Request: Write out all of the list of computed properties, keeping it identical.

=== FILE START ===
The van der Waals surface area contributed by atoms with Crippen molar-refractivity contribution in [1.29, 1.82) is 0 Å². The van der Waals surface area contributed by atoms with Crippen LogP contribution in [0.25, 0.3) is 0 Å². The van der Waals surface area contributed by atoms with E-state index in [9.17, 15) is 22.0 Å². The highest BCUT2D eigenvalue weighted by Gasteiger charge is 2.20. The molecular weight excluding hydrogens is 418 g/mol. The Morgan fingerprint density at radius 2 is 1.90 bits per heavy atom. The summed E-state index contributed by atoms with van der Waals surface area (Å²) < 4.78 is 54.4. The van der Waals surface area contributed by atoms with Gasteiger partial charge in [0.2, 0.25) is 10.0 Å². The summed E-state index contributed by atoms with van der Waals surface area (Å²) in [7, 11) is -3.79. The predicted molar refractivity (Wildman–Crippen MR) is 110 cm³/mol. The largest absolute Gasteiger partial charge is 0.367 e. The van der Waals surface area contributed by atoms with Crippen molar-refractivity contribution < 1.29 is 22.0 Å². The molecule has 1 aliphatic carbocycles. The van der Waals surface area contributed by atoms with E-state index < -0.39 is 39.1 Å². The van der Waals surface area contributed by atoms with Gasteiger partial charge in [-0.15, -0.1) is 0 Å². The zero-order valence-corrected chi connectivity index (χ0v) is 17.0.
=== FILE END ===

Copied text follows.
The van der Waals surface area contributed by atoms with Crippen molar-refractivity contribution in [1.29, 1.82) is 0 Å². The van der Waals surface area contributed by atoms with Crippen LogP contribution in [0.25, 0.3) is 0 Å². The van der Waals surface area contributed by atoms with E-state index in [9.17, 15) is 22.0 Å². The highest BCUT2D eigenvalue weighted by Gasteiger charge is 2.20. The molecular weight excluding hydrogens is 418 g/mol. The Morgan fingerprint density at radius 2 is 1.90 bits per heavy atom. The summed E-state index contributed by atoms with van der Waals surface area (Å²) < 4.78 is 54.4. The van der Waals surface area contributed by atoms with Gasteiger partial charge in [0.2, 0.25) is 10.0 Å². The summed E-state index contributed by atoms with van der Waals surface area (Å²) in [7, 11) is -3.79. The predicted molar refractivity (Wildman–Crippen MR) is 110 cm³/mol. The largest absolute Gasteiger partial charge is 0.367 e. The van der Waals surface area contributed by atoms with Crippen molar-refractivity contribution < 1.29 is 22.0 Å². The molecule has 1 aliphatic carbocycles. The van der Waals surface area contributed by atoms with E-state index < -0.39 is 39.1 Å². The van der Waals surface area contributed by atoms with Gasteiger partial charge in [-0.15, -0.1) is 0 Å². The zero-order valence-corrected chi connectivity index (χ0v) is 17.0.